girdle: English has two words girdle. The more familiar, ‘belt’ [OE], goes back, together with its relatives garth, gird [OE], and girth , to a prehistoric Germanic *gurd-, *gard-, *gerdwhich denoted ‘surrounding’. From *gurdcame the verb *gurthjan, which produced both gird and girdle (as well as relatives in other Germanic languages, such as German gürtel, Dutch gordel, and Swedish gördel, all meaning ‘belt’), while *gerd- formed the basis of *gerdō, acquired by English via Old Norse gjorth as girth. Girdle ‘metal baking plate’  (as in girdle cake) is a Scottish alteration of griddle (see GRID). => garth, gird, girth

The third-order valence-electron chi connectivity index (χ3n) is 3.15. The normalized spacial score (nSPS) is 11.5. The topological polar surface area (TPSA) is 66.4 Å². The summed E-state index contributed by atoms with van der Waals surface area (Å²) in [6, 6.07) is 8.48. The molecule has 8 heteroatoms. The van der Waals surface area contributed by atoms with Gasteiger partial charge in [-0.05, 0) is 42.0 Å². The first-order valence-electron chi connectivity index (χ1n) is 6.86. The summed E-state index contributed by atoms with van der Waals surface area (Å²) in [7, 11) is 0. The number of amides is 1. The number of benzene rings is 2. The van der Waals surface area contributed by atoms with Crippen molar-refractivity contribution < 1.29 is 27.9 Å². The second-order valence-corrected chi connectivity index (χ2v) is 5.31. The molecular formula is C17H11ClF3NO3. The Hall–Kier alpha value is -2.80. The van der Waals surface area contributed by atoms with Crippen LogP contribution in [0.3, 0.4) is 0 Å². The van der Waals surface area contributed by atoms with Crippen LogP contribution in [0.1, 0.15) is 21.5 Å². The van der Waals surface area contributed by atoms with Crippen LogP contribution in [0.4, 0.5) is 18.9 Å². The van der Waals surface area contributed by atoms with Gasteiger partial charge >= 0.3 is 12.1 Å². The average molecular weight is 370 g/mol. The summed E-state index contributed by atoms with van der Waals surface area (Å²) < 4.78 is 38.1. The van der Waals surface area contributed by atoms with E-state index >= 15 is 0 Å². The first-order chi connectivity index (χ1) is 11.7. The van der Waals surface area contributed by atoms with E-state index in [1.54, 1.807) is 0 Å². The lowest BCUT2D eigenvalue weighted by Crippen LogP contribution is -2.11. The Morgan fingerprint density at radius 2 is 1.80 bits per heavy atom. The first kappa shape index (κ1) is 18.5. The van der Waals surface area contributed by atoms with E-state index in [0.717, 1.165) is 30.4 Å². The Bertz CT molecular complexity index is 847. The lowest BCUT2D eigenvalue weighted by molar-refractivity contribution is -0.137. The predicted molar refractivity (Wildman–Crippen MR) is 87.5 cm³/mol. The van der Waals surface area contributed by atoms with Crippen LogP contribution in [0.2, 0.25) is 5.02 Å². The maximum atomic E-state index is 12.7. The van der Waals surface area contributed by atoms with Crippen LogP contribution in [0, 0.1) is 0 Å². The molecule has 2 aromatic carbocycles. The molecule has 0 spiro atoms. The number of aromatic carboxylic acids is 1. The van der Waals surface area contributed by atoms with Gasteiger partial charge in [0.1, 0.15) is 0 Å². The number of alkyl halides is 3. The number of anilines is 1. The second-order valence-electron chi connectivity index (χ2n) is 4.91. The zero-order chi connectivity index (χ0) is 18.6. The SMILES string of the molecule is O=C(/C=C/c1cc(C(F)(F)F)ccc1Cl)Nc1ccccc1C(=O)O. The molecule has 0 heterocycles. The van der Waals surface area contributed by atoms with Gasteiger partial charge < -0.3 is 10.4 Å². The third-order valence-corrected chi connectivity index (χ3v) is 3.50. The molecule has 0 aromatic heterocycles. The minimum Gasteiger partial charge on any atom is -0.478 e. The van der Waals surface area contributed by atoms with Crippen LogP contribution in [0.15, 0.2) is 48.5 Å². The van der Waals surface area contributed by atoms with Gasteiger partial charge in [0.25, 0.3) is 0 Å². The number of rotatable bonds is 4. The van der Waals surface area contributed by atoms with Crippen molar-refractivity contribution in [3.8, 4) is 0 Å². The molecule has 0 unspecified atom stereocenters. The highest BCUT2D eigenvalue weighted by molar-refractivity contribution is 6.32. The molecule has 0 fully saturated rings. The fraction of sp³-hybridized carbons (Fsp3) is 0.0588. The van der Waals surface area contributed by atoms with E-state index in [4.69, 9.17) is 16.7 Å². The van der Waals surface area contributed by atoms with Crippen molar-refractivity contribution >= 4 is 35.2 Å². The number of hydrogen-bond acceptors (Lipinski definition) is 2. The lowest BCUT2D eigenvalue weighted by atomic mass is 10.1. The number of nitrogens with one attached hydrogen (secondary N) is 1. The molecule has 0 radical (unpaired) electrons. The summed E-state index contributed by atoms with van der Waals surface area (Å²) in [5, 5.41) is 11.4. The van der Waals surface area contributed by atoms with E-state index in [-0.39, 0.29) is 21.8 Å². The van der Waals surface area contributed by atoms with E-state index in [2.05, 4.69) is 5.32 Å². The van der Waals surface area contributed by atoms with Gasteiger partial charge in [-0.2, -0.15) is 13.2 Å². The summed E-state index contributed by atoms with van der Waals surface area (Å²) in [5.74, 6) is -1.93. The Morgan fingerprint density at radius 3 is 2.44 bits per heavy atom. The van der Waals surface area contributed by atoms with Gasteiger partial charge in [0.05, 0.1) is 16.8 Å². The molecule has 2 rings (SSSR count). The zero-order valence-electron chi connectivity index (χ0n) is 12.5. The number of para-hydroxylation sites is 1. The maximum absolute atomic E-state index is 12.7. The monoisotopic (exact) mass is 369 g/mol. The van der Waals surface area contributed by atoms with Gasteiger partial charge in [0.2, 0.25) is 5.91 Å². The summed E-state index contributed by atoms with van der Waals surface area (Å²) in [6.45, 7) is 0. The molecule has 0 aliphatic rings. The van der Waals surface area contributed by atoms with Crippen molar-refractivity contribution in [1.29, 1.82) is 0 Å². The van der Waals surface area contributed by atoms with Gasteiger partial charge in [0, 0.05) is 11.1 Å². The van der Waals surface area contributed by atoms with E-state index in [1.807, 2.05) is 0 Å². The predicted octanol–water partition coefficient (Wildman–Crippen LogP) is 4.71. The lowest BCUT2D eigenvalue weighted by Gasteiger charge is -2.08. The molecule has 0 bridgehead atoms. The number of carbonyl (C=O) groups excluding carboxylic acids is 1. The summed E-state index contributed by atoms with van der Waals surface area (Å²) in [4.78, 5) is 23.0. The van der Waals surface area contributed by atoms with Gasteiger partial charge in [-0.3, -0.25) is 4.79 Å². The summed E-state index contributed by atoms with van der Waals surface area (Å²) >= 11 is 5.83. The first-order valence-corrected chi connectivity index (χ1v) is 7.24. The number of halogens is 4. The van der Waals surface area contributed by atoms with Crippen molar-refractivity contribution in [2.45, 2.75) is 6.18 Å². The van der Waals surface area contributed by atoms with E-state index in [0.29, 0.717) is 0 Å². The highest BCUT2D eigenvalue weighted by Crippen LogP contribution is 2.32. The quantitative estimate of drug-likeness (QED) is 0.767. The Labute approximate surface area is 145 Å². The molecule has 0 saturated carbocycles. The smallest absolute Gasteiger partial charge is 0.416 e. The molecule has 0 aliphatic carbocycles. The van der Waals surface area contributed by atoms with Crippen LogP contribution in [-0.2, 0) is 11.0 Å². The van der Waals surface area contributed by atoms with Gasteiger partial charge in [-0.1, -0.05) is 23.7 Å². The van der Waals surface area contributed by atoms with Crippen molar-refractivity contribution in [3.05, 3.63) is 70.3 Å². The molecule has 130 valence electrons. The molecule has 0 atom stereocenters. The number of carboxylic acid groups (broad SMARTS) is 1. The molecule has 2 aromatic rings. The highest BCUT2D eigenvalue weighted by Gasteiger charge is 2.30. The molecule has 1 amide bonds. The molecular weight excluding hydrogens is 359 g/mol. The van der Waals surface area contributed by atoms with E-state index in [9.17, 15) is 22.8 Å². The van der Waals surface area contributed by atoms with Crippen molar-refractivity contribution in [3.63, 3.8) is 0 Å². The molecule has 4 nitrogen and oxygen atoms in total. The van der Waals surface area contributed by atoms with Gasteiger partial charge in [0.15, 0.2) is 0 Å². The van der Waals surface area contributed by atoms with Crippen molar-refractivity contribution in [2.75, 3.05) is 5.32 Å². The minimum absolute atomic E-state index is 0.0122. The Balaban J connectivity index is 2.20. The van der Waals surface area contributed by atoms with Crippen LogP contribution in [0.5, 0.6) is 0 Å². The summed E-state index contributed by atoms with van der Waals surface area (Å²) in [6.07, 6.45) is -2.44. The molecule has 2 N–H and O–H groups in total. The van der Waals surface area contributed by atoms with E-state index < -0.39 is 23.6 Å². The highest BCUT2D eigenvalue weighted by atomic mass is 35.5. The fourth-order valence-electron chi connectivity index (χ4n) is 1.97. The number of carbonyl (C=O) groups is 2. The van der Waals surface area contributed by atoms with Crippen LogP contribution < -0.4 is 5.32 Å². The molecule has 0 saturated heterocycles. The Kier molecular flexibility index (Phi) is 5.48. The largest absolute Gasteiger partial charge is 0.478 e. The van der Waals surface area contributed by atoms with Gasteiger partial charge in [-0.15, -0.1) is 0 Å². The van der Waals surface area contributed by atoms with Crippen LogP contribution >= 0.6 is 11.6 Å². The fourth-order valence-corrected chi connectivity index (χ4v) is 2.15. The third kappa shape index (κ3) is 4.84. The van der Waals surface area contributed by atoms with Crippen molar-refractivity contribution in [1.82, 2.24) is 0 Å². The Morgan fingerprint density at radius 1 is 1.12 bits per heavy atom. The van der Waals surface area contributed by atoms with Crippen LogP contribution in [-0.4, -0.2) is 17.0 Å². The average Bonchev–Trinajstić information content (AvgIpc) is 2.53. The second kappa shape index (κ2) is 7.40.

Old English gyrdel "belt, sash, cord drawn about the waist and fastened," worn by both men and women, common Germanic (cognates: Old Norse gyrðill, Swedish gördel, Old Frisian gerdel, Dutch gordel, Old High German gurtil, German Gürtel "belt"), from the same source as Old English gyrdan "to gird" (see gird). Modern euphemistic sense of "elastic corset not extending above the waist" first recorded 1925. Originally a belt to secure the clothes, also for carrying a purse, a weapon, keys, etc.